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Thread: New article: Large format lenses for portraits

  1. #51

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    Re: New article: Large format lenses for portraits

    I prefer gelatin silver prints to digital prints for some of my work, but I've come to accept whatever prints for what they are. For some work, the look of a digital print may be more appropriate. It's a somewhat different medium, and to argue over someone else's choices would be like arguing "my platinum prints are better than your carbon prints", etc.

    The problem comes when someone writes a reference article for the LF home page and pronounces his way of working as "breath-taking", and "far superior to crummy digital prints" made by other photographers.
    "I love my Verito lens, but I always have to sharpen everything in Photoshop..."

  2. #52

    Re: New article: Large format lenses for portraits

    Quote Originally Posted by Drew Wiley View Post
    The problem with assessing dagors is that they, like tessars, were made for the better part
    of a century, so have quite an internal evolution and variety of their own which can't be given a simple sterotype. I've simply used the later ones, and mostly for 8x10, which were
    exquistely color-corrected; and yes, I did sometimes use them for landscape. But it is
    really for portraiture that these lenses sing. The internal contrast of midtones and highlights is fabulous, and the nature of the edges is different from either the old-style
    official portrait lenses and modern plastmats etc. A very important lens category in this
    discussion.
    Sounds good, seems that I'll have to save up some money and buy one! Or should I sample from several decades?

  3. #53
    funkadelic
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    Re: New article: Large format lenses for portraits

    Quote Originally Posted by Mark Sawyer View Post
    I prefer gelatin silver prints to digital prints for some of my work, but I've come to accept whatever prints for what they are. For some work, the look of a digital print may be more appropriate. It's a somewhat different medium, and to argue over someone else's choices would be like arguing "my platinum prints are better than your carbon prints", etc.

    The problem comes when someone writes a reference article for the LF home page and pronounces his way of working as "breath-taking", and "far superior to crummy digital prints" made by other photographers.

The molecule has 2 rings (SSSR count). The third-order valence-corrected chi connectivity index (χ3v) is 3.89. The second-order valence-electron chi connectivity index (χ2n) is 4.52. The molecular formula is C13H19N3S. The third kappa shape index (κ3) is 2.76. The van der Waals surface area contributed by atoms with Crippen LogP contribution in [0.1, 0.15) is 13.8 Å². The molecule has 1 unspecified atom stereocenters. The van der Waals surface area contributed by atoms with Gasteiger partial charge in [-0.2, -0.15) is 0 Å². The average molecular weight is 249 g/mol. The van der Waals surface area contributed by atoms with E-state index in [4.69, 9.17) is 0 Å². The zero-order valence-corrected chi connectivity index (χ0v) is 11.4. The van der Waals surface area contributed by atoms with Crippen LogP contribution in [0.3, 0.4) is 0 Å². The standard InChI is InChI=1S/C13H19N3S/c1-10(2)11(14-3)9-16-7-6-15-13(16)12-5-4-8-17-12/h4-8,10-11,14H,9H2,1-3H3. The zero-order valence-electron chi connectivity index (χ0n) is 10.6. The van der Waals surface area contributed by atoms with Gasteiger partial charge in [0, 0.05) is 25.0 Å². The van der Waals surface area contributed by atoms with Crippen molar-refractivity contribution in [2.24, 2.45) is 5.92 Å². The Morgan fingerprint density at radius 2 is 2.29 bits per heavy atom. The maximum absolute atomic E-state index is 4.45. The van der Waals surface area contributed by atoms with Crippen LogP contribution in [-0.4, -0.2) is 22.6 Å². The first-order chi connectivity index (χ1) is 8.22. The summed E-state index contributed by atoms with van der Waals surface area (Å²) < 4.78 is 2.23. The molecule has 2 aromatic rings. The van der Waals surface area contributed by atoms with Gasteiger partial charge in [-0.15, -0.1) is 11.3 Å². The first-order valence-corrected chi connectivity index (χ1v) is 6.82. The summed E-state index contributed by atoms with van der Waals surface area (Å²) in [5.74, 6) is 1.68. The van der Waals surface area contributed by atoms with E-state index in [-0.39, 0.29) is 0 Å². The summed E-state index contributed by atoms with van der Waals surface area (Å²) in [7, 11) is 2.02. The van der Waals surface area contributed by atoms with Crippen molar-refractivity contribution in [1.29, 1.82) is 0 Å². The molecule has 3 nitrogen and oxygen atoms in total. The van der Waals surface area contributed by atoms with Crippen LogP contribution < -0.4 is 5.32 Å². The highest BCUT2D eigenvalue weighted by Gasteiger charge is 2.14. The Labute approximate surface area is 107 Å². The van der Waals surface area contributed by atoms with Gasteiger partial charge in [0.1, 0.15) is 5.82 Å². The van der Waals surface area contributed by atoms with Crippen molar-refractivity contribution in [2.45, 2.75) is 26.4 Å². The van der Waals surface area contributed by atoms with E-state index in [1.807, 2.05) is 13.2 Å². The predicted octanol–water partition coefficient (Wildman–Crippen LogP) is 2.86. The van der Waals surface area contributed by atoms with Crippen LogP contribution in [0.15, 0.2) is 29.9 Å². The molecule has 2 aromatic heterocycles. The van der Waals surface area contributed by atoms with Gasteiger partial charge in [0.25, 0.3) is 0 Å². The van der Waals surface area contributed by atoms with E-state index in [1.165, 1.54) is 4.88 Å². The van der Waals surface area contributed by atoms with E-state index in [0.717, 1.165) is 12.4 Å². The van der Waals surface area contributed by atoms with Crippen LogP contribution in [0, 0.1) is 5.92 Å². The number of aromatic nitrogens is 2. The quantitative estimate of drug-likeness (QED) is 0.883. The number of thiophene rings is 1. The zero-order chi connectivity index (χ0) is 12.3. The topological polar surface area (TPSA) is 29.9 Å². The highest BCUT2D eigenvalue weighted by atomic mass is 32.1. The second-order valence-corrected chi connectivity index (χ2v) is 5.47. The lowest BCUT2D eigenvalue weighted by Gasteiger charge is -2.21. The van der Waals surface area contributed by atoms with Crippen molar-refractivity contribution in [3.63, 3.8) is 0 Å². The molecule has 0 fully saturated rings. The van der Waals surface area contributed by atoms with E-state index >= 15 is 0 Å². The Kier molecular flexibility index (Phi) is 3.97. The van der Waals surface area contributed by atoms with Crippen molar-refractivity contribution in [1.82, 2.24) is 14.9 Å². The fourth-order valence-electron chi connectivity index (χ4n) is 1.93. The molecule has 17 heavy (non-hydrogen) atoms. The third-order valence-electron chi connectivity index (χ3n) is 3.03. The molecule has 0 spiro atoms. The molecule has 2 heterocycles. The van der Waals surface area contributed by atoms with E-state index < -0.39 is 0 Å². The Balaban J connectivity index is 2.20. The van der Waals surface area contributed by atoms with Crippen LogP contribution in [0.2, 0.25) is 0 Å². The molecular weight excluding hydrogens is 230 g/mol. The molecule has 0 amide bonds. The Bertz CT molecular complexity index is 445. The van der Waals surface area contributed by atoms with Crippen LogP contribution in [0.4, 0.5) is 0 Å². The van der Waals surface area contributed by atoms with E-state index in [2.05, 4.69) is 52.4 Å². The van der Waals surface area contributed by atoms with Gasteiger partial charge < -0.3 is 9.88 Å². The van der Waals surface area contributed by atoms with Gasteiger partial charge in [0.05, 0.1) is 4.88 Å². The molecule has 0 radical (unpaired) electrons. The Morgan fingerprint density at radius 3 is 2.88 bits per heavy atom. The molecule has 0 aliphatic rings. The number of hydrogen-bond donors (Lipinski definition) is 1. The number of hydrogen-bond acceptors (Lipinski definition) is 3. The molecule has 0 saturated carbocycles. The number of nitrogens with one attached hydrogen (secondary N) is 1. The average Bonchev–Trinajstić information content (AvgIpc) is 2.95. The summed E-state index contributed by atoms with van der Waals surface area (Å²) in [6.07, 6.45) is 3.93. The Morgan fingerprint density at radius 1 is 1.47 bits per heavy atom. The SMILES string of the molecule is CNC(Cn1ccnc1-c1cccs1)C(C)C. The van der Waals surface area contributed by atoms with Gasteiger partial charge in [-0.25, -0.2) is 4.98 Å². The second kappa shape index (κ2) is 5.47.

Agreed.
    A "reference article" should be more fact, with little or no opinion. Let the reader form their own opinions based on the facts presented, or found in their own work with the suggested material (lenses, film, papers, etc).

  4. #54
    Drew Wiley
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    Re: New article: Large format lenses for portraits

    If I was you I'd try to borrow some dagors or dagor clones. The problem with later ones
    like the Gold Dot Goerz and even newer Kern versions is that they've attained cult status
    and tend to be absurdly overpriced from time to time. But like everything else, it's a matter
    of supply and demand, and eventually certain ones come up reasonable. For portrait use
    I'd stick strictly with moderately long focal lengths per format, i.e., 210 for 4X5 or 360 for
    8x10 (or 4X5 closeups). These are not fast lenses like some tessars, so are used in a different manner. But with only four air to glass interfaces, the internal contrast can be
    something special.

  5. #55

    Re: New article: Large format lenses for portraits

    Quote Originally Posted by Drew Wiley View Post
    The problem with later ones
    like the Gold Dot Goerz and even newer Kern versions is that they've attained cult status
    and tend to be absurdly overpriced from time to time.
    After reading in another thread that many putative gold rim Dagors offered for sale have fake gold rims, and noticing that gold dots cost more than a small helicopter, I bought a gold-less 210mm Dagor. To be tested next month...

  6. #56

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    Re: New article: Large format lenses for portraits

    Quote Originally Posted by jeroenbruggeman View Post
    Because of the superior quality of baryte contact prints, many photographers and their clients are drawn to large format, so I keep that at the top.
    I agree contact prints are superior to enlargements - both digital and analog. But, it's quite clear there are people who do not like the statement. It is also clear that this statement does not have anything to do with portrait lenses, their contrast, bokeh, etc. So IMHO the article would probably be more wholesome and more to the point without messing this very different and distracting topic into it.


    Another (and much more impotant) point:

    Please clarify the lenses' names! While it is true that there were no non-Apo Ronars, the same is NOT true for Sironar-N's and some other lenses. So it's often really useful to mention not only the EXACT names but also the serial numbers and years of production.

    Personally, I still have to see any tessar- or dialite-type lens that would come close to the old Convertible Symmar, bokeh-vise. On the other hand, I find the Symmar-S bokeh quite ugly. I also like the old Convertible Sironar bokeh as well as the Apo-Sironar-S bokeh but I think the Apo-Sironar-N bokeh is not up to the same level.

    The above preferences are of course quite subjective, but the very fact that the difference does exist, is surely not.

    So I would prefer to avoid generalizations such as "German plasmats" (or even "modern German plasmats").

    P.S.: I also think no Fujinon nor Nikkor plasmat's bokeh ever comes close to the above mentioned Convertible Symmar and Convertible Sironar nor to the Apo-Sironar-S one.